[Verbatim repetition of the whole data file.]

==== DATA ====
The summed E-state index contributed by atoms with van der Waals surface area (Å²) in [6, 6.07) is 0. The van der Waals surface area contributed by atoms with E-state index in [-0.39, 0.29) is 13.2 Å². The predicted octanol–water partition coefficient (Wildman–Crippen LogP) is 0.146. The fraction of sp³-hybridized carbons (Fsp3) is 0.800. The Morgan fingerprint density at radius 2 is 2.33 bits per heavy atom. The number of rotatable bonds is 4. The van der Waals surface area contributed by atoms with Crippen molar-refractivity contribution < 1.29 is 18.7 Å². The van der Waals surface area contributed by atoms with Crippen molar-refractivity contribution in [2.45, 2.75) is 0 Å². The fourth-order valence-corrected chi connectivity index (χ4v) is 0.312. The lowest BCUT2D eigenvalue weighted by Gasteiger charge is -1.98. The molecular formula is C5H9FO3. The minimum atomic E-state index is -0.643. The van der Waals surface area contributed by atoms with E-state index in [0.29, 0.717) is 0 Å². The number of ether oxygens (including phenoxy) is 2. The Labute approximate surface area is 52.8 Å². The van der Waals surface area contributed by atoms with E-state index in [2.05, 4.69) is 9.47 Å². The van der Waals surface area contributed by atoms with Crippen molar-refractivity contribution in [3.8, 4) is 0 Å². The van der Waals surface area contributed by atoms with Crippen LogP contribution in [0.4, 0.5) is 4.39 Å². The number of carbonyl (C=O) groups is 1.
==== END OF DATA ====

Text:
The summed E-state index contributed by atoms with van der Waals surface area (Å²) in [6, 6.07) is 0. The van der Waals surface area contributed by atoms with E-state index in [-0.39, 0.29) is 13.2 Å². The predicted octanol–water partition coefficient (Wildman–Crippen LogP) is 0.146. The fraction of sp³-hybridized carbons (Fsp3) is 0.800. The Morgan fingerprint density at radius 2 is 2.33 bits per heavy atom. The number of rotatable bonds is 4. The van der Waals surface area contributed by atoms with Crippen molar-refractivity contribution < 1.29 is 18.7 Å². The van der Waals surface area contributed by atoms with Crippen molar-refractivity contribution in [2.45, 2.75) is 0 Å². The fourth-order valence-corrected chi connectivity index (χ4v) is 0.312. The lowest BCUT2D eigenvalue weighted by Gasteiger charge is -1.98. The molecular formula is C5H9FO3. The minimum atomic E-state index is -0.643. The van der Waals surface area contributed by atoms with E-state index in [0.29, 0.717) is 0 Å². The number of ether oxygens (including phenoxy) is 2. The Labute approximate surface area is 52.8 Å². The van der Waals surface area contributed by atoms with E-state index in [2.05, 4.69) is 9.47 Å². The van der Waals surface area contributed by atoms with Crippen molar-refractivity contribution in [3.8, 4) is 0 Å². The van der Waals surface area contributed by atoms with Crippen LogP contribution in [0.4, 0.5) is 4.39 Å². The number of carbonyl (C=O) groups is 1.